Peanut Allergies

A single peanut is power packed with energy. Calories that is. 8 calories to be more exact. It has a significant amount of protein and good quality fat. It also has virtually no carbohydrates. As a consequence, it makes for a good source of fat and protein as long as you eat in moderation. Peanut butter is highly recommended for children and adult alike. However, it comes with some risk. People have been known to have allergies to peanuts.

Peanut allergies are known to cause more death from anaphylaxis or constriction of the throat than any other allergy. Other symptoms include rashes, nausea or a runny nose. Though deaths are rare, if you do manage to get an allergy, you never outgrow it and always need to be watchful. Peanuts have a nasty way of working their way into your foods. Even simple condiments can at times have peanuts in them. Almost 2 percent of the population of the United States are known to be allergic to peanuts. If you have children who are young and have not yet been diagnosed for allergies, it may be useful to perform an allergy test to be sure.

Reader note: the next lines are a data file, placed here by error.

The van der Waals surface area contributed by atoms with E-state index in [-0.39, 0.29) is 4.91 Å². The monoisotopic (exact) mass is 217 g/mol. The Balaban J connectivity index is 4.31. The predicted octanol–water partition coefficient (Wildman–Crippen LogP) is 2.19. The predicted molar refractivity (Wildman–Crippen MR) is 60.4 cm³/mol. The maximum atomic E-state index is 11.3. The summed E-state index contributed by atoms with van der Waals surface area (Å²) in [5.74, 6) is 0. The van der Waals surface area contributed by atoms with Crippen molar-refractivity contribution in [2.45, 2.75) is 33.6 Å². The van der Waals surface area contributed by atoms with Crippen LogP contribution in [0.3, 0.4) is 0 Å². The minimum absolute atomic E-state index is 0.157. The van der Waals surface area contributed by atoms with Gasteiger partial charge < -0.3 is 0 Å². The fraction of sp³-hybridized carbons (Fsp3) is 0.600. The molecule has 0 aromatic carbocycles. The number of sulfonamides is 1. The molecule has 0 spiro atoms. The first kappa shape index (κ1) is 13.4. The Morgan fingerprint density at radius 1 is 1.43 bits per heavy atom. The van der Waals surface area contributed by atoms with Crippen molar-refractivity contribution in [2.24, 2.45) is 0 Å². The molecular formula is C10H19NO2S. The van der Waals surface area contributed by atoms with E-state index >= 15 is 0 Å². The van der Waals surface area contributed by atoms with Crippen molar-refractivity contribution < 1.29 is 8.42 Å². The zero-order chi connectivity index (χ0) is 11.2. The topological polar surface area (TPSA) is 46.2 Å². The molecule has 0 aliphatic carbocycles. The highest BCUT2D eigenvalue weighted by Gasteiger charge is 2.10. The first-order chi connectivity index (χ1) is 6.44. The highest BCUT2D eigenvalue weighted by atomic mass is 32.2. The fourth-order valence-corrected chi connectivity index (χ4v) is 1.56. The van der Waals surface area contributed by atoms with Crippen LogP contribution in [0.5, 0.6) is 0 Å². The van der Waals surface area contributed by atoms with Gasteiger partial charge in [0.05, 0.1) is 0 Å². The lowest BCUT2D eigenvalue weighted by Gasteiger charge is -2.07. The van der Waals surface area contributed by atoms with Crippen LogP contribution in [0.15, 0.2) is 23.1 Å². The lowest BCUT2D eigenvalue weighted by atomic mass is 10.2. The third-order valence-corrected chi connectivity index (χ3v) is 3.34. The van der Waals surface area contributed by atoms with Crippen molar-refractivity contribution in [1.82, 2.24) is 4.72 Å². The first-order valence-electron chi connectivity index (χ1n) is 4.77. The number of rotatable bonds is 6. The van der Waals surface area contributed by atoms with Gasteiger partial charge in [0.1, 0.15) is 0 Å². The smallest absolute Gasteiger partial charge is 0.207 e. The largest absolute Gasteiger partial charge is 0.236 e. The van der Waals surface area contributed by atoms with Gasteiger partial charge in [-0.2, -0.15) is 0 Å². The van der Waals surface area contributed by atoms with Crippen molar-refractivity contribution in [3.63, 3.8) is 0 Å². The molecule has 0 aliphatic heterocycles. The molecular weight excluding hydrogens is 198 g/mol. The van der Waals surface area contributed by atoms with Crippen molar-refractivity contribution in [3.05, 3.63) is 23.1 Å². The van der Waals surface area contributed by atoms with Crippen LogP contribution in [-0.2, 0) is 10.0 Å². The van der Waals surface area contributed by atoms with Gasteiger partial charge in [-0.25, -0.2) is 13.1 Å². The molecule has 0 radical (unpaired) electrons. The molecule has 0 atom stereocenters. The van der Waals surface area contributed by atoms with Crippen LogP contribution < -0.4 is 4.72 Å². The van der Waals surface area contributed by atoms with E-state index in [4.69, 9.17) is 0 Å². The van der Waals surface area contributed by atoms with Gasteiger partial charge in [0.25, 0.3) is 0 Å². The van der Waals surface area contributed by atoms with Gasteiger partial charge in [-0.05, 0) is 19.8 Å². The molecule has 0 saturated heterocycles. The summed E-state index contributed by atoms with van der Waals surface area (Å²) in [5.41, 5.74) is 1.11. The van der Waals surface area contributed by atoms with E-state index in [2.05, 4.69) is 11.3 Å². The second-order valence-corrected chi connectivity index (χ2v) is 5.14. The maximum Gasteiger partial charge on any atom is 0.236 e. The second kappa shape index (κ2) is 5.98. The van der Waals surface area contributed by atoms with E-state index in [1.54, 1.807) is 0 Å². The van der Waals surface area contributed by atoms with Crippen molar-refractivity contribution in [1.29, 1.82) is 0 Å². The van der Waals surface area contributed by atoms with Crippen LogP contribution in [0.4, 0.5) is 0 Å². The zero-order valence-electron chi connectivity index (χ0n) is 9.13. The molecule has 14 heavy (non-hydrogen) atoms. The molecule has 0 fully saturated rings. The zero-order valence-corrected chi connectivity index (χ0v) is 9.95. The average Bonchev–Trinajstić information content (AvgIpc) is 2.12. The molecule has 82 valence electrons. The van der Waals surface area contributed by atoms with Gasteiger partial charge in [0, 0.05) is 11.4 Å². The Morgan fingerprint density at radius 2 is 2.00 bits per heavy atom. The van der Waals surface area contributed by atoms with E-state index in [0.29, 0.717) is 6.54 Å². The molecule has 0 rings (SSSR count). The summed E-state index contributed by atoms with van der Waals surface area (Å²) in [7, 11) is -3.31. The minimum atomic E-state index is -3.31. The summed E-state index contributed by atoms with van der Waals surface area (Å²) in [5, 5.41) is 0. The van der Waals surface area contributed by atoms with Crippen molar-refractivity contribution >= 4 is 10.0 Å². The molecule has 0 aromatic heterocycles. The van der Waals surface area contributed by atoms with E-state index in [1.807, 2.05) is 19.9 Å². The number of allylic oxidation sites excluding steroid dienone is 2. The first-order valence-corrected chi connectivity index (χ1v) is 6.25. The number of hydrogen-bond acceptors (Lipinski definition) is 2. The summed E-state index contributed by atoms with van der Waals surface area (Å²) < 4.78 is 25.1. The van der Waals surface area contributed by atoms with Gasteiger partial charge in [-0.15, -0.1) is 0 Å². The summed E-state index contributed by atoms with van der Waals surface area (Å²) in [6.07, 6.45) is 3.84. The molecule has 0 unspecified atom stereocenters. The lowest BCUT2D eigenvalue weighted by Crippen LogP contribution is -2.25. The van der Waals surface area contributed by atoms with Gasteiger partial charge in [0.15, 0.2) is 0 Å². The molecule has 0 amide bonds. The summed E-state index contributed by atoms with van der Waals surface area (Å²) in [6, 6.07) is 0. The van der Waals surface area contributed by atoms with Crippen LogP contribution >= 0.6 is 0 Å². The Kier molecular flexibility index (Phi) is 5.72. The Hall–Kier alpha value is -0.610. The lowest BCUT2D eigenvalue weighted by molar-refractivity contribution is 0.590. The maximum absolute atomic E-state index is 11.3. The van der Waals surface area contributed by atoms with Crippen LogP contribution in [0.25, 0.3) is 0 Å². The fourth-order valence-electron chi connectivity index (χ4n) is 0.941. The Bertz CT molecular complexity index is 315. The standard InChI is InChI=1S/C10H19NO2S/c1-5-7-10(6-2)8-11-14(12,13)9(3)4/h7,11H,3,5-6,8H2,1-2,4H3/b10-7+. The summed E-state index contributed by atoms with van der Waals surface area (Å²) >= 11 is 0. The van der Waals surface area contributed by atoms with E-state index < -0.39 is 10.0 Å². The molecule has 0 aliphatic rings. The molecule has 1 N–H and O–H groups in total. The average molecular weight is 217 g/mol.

If you have small children or know people who do, Doctors are now recommending that you introduce peanuts into their diet early and often. If they can digest eggs, peanuts can also be introduced into the diet of children at six months. Since they are too young to digest solid foods, you can try peanut butter in water and give them a few sips. This single act can help them develop the capacity to absorb peanuts and prevent lifelong risk of peanut allergy. This does not eliminate the risk completely but significantly reduces it.

If you do not have allergies to peanuts and do indulge, make sure that you consume unsalted. You are most likely consuming too much sodium anyways.


Ritesh is a born again health enthusiast and holds a Certificate in Physiology from Harvard Medical School and a Certificate in Nutrition from Tufts University.